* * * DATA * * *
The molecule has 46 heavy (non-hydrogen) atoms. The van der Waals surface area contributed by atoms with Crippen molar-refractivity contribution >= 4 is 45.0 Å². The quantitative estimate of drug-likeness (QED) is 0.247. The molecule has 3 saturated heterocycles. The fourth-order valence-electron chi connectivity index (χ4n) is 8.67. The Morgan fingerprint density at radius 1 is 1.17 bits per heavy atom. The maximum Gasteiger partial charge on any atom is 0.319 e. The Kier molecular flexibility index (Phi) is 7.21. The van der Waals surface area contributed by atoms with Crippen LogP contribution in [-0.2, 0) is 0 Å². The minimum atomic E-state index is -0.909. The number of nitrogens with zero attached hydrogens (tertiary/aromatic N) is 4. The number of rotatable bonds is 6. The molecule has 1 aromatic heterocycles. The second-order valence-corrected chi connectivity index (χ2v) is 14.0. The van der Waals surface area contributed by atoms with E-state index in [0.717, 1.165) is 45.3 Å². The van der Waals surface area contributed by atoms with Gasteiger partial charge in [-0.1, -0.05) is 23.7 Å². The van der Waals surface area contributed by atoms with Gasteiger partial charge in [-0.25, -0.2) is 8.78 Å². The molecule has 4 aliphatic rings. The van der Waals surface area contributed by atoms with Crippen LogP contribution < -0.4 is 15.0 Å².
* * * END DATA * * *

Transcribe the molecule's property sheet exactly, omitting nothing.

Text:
The molecule has 46 heavy (non-hydrogen) atoms. The van der Waals surface area contributed by atoms with Crippen molar-refractivity contribution >= 4 is 45.0 Å². The quantitative estimate of drug-likeness (QED) is 0.247. The molecule has 3 saturated heterocycles. The fourth-order valence-electron chi connectivity index (χ4n) is 8.67. The Morgan fingerprint density at radius 1 is 1.17 bits per heavy atom. The maximum Gasteiger partial charge on any atom is 0.319 e. The Kier molecular flexibility index (Phi) is 7.21. The van der Waals surface area contributed by atoms with Crippen LogP contribution in [-0.2, 0) is 0 Å². The minimum atomic E-state index is -0.909. The number of nitrogens with zero attached hydrogens (tertiary/aromatic N) is 4. The number of rotatable bonds is 6. The molecule has 1 aromatic heterocycles. The second-order valence-corrected chi connectivity index (χ2v) is 14.0. The van der Waals surface area contributed by atoms with E-state index in [0.717, 1.165) is 45.3 Å². The van der Waals surface area contributed by atoms with Gasteiger partial charge in [-0.1, -0.05) is 23.7 Å². The van der Waals surface area contributed by atoms with Gasteiger partial charge in [-0.25, -0.2) is 8.78 Å². The molecule has 4 aliphatic rings. The van der Waals surface area contributed by atoms with Crippen LogP contribution < -0.4 is 15.0 Å².